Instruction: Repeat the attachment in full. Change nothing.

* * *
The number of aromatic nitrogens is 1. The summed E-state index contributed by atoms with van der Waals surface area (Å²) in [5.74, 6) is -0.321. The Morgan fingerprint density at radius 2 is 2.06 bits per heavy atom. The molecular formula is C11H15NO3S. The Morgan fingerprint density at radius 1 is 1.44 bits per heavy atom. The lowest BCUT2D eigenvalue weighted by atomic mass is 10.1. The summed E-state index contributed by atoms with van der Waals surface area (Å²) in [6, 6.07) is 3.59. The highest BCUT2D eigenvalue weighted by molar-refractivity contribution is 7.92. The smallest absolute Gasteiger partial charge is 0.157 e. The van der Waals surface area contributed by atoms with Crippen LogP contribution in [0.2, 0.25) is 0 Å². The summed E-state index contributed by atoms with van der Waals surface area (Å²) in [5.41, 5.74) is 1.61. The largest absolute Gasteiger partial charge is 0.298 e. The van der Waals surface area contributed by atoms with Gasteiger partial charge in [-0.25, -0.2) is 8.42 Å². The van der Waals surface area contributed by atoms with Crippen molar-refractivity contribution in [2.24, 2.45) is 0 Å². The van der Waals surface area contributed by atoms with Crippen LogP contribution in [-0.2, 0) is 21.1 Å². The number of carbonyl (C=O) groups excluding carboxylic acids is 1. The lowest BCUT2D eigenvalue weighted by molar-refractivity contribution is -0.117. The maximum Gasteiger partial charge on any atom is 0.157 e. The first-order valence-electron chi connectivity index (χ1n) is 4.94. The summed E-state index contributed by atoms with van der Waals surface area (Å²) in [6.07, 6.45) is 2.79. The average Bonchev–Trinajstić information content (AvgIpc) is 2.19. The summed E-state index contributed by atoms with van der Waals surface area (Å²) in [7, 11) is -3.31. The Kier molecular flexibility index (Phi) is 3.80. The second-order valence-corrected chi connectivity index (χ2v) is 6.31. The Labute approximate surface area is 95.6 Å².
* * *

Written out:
The number of aromatic nitrogens is 1. The summed E-state index contributed by atoms with van der Waals surface area (Å²) in [5.74, 6) is -0.321. The Morgan fingerprint density at radius 2 is 2.06 bits per heavy atom. The molecular formula is C11H15NO3S. The Morgan fingerprint density at radius 1 is 1.44 bits per heavy atom. The lowest BCUT2D eigenvalue weighted by atomic mass is 10.1. The summed E-state index contributed by atoms with van der Waals surface area (Å²) in [6, 6.07) is 3.59. The highest BCUT2D eigenvalue weighted by molar-refractivity contribution is 7.92. The smallest absolute Gasteiger partial charge is 0.157 e. The van der Waals surface area contributed by atoms with Crippen LogP contribution in [0.2, 0.25) is 0 Å². The summed E-state index contributed by atoms with van der Waals surface area (Å²) in [5.41, 5.74) is 1.61. The largest absolute Gasteiger partial charge is 0.298 e. The van der Waals surface area contributed by atoms with Gasteiger partial charge in [-0.25, -0.2) is 8.42 Å². The van der Waals surface area contributed by atoms with Crippen molar-refractivity contribution in [2.24, 2.45) is 0 Å². The van der Waals surface area contributed by atoms with Crippen LogP contribution in [-0.2, 0) is 21.1 Å². The number of carbonyl (C=O) groups excluding carboxylic acids is 1. The lowest BCUT2D eigenvalue weighted by molar-refractivity contribution is -0.117. The maximum Gasteiger partial charge on any atom is 0.157 e. The first-order valence-electron chi connectivity index (χ1n) is 4.94. The summed E-state index contributed by atoms with van der Waals surface area (Å²) in [6.07, 6.45) is 2.79. The average Bonchev–Trinajstić information content (AvgIpc) is 2.19. The summed E-state index contributed by atoms with van der Waals surface area (Å²) in [7, 11) is -3.31. The Kier molecular flexibility index (Phi) is 3.80. The second-order valence-corrected chi connectivity index (χ2v) is 6.31. The Labute approximate surface area is 95.6 Å².